It all started in 1927 when Maharaja Hari Singh – the last king of the princely state of Jammu and Kashmir – passed a law that prohibited non-Kashmiris from acquiring property in the state. Ironically, the laws were triggered by a mass influx of settlers from the original state from which Jammu and Kashmir was originally carved out of; Punjab. In fact, it was in 1846 when the first Anglo-Sikh war between the Sikh Empire and the British East India Company ended, resulting in the formal conception of the state of Jammu and Kashmir. Prior to the Sikh Kingdom, when modern-day Kashmir was under the Afghan Durrani Empire, it was only one of 22 states collectively referred to as the Punjab Hills.
With the property Law of 1927, what the Rajput king had accidentally (or intentionally) done is allow the emergence of an almost ethnically exclusive state; the Kashmiri state. While migrations along ethnic and religious lines were already in motion courtesy of rising communal violence before the two Indias solution, Kashmir remained an ethnically undiluted uniform state for the most part. It is this homogeneity, cultural uniformity, and hence distinctiveness that allowed ‘Kashmiri-ness’ to emerge as a strong identity marker.
In the years leading up to 1947, there were two main influential figures that held sway with Kashmiris. The first was Sheikh Abdullah who was pro-secular India and Chaudhry Ghulam Abbas who was pro-all-Muslim-Pakistan. Amongst the two, Sheikh Abdullah was simply unparalleled in popularity, to date. So much so that he was nicknamed the Lion of Kashmir. Meanwhile, Abbas held sway in the Jammu province including Mirpur, Poonch and Muzaffarabad. Interestingly, the same political preferences are still visible across the geography of Kashmir, 74 years later.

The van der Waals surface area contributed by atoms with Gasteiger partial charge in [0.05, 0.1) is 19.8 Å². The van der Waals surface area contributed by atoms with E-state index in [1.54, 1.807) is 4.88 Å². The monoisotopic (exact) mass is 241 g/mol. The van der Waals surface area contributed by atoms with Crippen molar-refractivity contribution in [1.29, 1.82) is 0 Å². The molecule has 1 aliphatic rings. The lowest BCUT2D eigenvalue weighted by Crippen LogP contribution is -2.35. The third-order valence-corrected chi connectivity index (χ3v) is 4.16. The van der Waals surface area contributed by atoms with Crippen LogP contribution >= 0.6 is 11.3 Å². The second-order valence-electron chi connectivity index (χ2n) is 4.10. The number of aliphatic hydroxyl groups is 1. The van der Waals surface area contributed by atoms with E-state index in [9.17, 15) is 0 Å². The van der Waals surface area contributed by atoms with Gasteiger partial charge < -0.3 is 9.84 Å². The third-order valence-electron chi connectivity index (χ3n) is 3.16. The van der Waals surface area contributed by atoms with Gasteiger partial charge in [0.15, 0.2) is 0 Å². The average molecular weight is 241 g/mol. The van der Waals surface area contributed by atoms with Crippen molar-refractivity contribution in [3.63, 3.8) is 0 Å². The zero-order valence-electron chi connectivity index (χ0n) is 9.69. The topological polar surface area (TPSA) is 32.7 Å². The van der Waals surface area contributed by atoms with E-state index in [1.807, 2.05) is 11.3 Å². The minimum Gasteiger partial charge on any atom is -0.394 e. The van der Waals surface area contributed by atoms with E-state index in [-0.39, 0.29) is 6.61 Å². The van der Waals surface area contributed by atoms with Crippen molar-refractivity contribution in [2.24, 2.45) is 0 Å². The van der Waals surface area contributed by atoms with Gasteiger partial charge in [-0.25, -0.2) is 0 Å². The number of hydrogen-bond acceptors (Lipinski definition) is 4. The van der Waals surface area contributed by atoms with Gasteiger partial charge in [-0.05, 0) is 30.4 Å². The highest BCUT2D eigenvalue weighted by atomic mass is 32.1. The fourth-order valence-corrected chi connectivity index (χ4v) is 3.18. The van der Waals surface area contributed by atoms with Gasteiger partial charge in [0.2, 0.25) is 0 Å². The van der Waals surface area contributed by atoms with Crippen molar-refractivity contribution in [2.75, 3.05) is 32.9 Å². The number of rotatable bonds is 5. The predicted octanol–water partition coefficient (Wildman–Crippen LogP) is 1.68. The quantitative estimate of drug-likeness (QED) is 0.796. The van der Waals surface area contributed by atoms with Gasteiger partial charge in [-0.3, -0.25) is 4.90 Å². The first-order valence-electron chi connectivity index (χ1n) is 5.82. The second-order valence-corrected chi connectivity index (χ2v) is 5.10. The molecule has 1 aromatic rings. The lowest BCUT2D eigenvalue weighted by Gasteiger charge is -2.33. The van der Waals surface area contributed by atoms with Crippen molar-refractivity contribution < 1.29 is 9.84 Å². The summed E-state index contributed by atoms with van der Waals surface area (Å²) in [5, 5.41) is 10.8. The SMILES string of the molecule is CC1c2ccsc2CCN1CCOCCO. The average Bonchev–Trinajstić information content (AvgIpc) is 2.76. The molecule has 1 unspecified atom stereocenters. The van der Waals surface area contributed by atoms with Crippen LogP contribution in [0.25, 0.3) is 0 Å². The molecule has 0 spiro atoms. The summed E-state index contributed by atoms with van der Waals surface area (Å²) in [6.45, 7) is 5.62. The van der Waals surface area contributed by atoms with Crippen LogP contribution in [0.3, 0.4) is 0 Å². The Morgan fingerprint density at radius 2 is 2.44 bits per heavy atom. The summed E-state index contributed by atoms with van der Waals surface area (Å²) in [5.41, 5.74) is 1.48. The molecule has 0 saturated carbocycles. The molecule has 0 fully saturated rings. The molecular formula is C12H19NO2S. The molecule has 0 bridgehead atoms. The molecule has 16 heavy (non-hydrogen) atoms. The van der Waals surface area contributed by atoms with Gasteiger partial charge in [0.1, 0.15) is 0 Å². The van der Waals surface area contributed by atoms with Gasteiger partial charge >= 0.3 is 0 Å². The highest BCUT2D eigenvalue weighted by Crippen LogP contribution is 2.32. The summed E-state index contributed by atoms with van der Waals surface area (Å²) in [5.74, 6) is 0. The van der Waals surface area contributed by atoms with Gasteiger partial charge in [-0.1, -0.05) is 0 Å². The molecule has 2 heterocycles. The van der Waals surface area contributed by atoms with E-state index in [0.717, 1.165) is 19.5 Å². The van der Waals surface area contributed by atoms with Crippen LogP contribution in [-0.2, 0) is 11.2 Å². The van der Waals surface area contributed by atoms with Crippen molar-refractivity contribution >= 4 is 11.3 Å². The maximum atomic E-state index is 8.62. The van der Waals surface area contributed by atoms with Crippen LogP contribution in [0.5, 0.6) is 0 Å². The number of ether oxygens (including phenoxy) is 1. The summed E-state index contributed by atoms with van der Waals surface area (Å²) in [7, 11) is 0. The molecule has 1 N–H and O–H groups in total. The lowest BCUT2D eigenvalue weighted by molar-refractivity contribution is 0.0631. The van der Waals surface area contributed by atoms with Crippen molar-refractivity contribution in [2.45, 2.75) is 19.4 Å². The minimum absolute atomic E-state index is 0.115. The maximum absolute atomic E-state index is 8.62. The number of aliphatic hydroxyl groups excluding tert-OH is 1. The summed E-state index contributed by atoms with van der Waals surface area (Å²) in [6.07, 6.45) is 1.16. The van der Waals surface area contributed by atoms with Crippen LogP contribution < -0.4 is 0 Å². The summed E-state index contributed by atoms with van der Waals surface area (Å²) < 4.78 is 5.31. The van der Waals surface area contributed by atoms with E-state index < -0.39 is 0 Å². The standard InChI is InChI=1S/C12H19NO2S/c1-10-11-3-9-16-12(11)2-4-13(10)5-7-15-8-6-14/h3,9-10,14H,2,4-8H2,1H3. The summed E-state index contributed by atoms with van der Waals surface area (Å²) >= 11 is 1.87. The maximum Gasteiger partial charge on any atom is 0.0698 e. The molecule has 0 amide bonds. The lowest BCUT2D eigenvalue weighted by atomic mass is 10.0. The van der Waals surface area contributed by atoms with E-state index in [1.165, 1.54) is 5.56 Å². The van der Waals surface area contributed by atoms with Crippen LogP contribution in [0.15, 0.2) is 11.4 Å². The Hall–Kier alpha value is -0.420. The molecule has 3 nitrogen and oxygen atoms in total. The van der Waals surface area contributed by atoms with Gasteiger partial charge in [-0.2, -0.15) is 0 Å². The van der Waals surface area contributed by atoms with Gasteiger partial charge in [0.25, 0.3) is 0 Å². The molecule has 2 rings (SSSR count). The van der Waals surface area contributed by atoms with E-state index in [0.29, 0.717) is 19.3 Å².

After the declaration of Independence by both India and Pakistan, Kashmir was visibly struggling with a question; to India or to Pakistan? With both sides too eager to have Kashmir ‘pick a side’, Singh had a third option in mind; independence. Hari Singh’s vision was to maintain positive bilateral relationships, economic ties, and deep friendships with both new countries, while itself emerging as the newest self-governing country in the region. Attempting to achieve that, Hari Singh offered to sign the Standstill agreements with both India and Pakistan to basically make them ‘wait’ until further notice.
Even though the Standstill agreements were immediately accepted and signed by the newly formed government of Pakistan, they were immediately double-crossed by them with the invasion of Pashtun tribesmen from Pakistan, aimed at capturing Srinagar – the capital of Kashmir. It was this Pakistani invasion of Kashmir and breach of its autonomy that ultimately triggered the first of four Indo-Pakistani wars. The invading Pakistani militias had made it all the way to Baramulla and were warded off initially single-handedly by the Jammu and Kashmir police forces. The chaos was compounded with the Poonch uprisings led by Muhammad Ibrahim Khan who managed to convince the Pakistani government to back the uprisings, ultimately resulting in the secession of one-third of the total territory of Kashmir to Pakistan. A region now known as Pakistan-administered Kashmir or Azaad (free) Kashmir – a contested term.
As the intensity of the Pashtun invasion caused the destruction of life, property, and the burning of the Mahora powerhouse which supplies electricity to all of Srinagar, Hari Singh decided to write a remarkable letter to the Colonial Governor-General of India – Lord Mountbatten – asking for urgent Indian military assistance. At that time Prime Minister Nehru was ready to send military assistance without a commitment on Kashmir’s part to join the Indian federation. Yet, Lord Mountbatten – a close friend of PM Nehru – had convinced Hari Singh otherwise. In his state of emergency and his emotional goal of wanting to spare Kashmiri lives ‘as long as he is alive’ as he writes in the letter, Hari Singh hurriedly signed the instrument of accession, formally joining the Indian union.
With the signing of the instrument of accession, the Maharaja’s intention was to end the ultimate Kashmiri dilemma; to India, not to Pakistan. But as history goes, he was very wrong. Instead of concluding it, he just wrote the introduction to an exhaustingly long book on the Kashmiri dilemma that seems to outlast its citizens. India held up the instrument of accession to justify its legal Kashmiri claims. While Pakistan held up the Poonch uprisings as representative of all Kashmiris that ‘naturally’ wanted to join an all-Muslim Pakistan. And both called for the pending UN-mandated referendum for Kashmiri citizens to pick a side, at times of convenience.